19th province" and could no
longer be called Kuwait,
Alshayeji said.
He said even when Hitler oc
cupied Poland and Czechoslovo-
kia, he did not make them
change the names of the streets
and towns.
There are about 30,000 male
Kuwaiti citizens still being held
as prisoners of war in Iraq, and
they are being tortured and mis
treated, he said.
Alshayeji said he hopes the
United Nations prosecutes the
Iraqi military officers as war
Crow preaches patience as search continues
Continued from page 1
said. "I know our students are
getting tired of paying more dol
lars for football tickets.
"We don't want to raise (foot
ball) tickets anymore, so we've
got to find a way to generate
more income. Basketball is the
sport that can do that for us."
Crow knows the first step to
generating more income is gen
erating more wins. But he real
izes the prospect of that happen
ing in 1992 isn't a likely one —
even if the Aggies do emerge
from an NCAA investigation
"The chances of us going to
the NCAA (Tournament) are not
very good anyway," Crow said.
"The coaches are aware of (pos
sible NCAA penalties)," Crow
said. "But you come in to build a
program over a long range of
time. A year or two isn't going to
make that much difference in the
long haul."
Even in his inaugural press
conference as A&M coach, Davis
warned against hoping for an
Aggie turnaround similar to Pen
ders' magic at Texas. He gave
himself a goal of two or three
years before A&M could com
pete for the SWC title. But his
stint at the Aggie helm lasted
just 352 days.
However, Crow has heard
enough about Davis' problems al
A&M. All he wants now is to put
the basketball agenda he started
three years ago back into place,
"The other things have beei
hashed and rehashed," Crov
said. "We don't need to gral
players hodgepodge just so wt
can win a few ballgames next
year. We have to start on a sin
gle, sound base and build a bet
ter program."
Ogden clarifies registration card controversy
Continued from page 3
"Another problem with the
plans is that we are agreeing to
unpose the fee on students who
are not here and did not get a
chance to vote on the complex to
begin with," Ogden said.
Different levels of use by dif
ferent students also makes the
fee seem unfair, he said.
"Someone who used the fa
cility every day would obviously
see it as some great deal," he
said. "But I imagine there are
several thousand students who
would only use it three times a
week to get a P.E. class out of the
way. I'm not sure that is fair."
Ogden also said several other
fees were being considered by
the House, including a $10 in
crease in the Fixed Student Fee
and a significant increase in tu
ition. He said the fees were
needed to maintain the quality of
education offered at A&M.
Ogden also said he had voted
against the state lottery and
would not vote for a state in
come tax.
"I don't think the votes
needed to pass an income tax are
there, and I'll tell you this, we
don't need an income tax in
Texas to pay our bills," he said.
Ogden said the lottery was
nothing more than a regressive
tax and said he was surprised
the Democrats were pushing it.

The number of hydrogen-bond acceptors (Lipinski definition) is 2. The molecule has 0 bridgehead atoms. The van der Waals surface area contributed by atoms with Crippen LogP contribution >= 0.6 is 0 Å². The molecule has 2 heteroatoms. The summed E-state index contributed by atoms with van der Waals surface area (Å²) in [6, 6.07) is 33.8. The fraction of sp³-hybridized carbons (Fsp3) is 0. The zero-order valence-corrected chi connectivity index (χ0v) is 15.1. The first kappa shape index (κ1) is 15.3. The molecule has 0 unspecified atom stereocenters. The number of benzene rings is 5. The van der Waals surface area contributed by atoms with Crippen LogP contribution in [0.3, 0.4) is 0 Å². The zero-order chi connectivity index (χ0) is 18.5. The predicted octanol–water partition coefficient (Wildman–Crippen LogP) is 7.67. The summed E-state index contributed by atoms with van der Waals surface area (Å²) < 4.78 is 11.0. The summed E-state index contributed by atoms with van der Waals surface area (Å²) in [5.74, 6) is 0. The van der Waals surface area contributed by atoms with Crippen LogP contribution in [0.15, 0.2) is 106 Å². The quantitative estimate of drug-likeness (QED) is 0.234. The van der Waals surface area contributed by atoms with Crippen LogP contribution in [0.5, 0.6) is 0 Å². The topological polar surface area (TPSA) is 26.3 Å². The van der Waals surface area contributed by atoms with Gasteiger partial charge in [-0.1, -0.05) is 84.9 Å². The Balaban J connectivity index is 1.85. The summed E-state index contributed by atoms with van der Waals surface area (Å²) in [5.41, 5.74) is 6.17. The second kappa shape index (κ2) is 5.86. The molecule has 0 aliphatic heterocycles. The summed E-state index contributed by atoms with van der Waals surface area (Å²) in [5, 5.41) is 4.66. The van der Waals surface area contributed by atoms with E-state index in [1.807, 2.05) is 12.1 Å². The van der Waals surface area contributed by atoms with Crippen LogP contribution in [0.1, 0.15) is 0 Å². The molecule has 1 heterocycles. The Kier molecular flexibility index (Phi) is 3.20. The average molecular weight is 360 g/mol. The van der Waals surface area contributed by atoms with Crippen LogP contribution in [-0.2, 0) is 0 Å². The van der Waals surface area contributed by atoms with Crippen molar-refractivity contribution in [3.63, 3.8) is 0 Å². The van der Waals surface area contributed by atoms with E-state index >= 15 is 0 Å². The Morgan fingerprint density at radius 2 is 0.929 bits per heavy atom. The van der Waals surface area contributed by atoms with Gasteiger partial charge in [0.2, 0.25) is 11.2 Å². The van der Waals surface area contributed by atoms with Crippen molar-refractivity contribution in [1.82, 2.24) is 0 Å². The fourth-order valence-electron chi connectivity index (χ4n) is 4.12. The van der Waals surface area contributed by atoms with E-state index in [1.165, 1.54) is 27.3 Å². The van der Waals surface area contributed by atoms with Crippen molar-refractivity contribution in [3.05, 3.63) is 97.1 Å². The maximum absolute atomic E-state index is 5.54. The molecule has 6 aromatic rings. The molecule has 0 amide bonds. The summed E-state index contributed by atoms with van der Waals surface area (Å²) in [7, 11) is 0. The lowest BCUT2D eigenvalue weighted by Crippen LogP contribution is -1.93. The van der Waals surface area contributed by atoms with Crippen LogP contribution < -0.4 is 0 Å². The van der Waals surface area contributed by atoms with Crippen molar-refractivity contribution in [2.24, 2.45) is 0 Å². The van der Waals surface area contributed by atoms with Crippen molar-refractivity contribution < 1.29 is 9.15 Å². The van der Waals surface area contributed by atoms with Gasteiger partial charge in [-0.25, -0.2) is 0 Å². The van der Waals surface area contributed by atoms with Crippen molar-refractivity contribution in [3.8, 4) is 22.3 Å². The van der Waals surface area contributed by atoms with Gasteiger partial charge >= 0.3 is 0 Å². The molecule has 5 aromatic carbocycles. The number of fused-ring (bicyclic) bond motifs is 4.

"The Lottery was not what it
was cracked up to be," he said.
"It was essentially a new tax, one
on legalized gambling. The lot
tery would only be a new source
of revenue and would not re
place any tax.
"The lottery would not be tak
ing money from anyone's stock
and bond portfolio," he said. "It
would come from low-income
consumers and would hurt retail
Ogden said his position was
not yet locked, but he believed
the least objectionable proposi
tion to solve the deficit problem
would be an across-the-board tax
percentage increase.
"Something like a seven pei
cent increase on everything, in
eluding the sales tax, tuition
fishing licenses and so on would
be the best option," he said.
The only way he would adw
cate a tax increase, however
would be if the lack of one would
threaten Texas A&M with inade
quate funding, he said.
U.S. un
pan thr
official s
Dr. Jc
the cam
said pc
Fashion Fair
Wednesday, March 20
Rudder Auditorium
8:00 p.m.
Tickets available: MSC Box Office 845-1234
We sell the finest
Bridal Gowns for less,
707 Texas Ave. • 764-8289
*Now taking orders for June & July weddings
Health Education Majors
(Community Health Options)
Planning to intern in Spring, 1992
Friday, March 22,1991
Room 167 - Read Building - 3 p.m.
Women affect society
Continued from page 3
easy answer can tell women how
to balance their lives, she said.
"Being a superwoman is riot
the answer," Alpern said. "In
the 80s, women were expected
to be sexy wives, nurturing
mothers and superstars at work.
This doesn't seem to work. Alco
holism among women is on the
rise and women are experiencing
more health problems. These are
signaling that you can't do it all
at once. When I talk to these
women the guilt comes pouring
The women's movement of
the 90s wants to help women
achieve a balance in their lives,
Alpern said.
Although new challenges face
the movement, Alpern remains
optimistic about the progress
made by women.
Under British common law o:
the 1700s, a man owned his wife
Blackstone's Commentaries de
creed that a woman could not
witness in a court of law an;
could not claim wages as hei
own. If she ran away from hei
husband, she could be charged
with the theft of the clothes she
wore and for stealing hersel:
from her husband.
Women now have the oppoi
tunity to attend college and re
ceive the same education as met
and enjoy more freedom in tin
their personal lives, shi
Do you experience heartburn after eating certain foods? VIP
Research is seeking individuals for a short-term research study !
of a currently available medication. A $150.00 incentive will be
paid to those who enroll and complete this study.
^ 776-1417 ——
to 1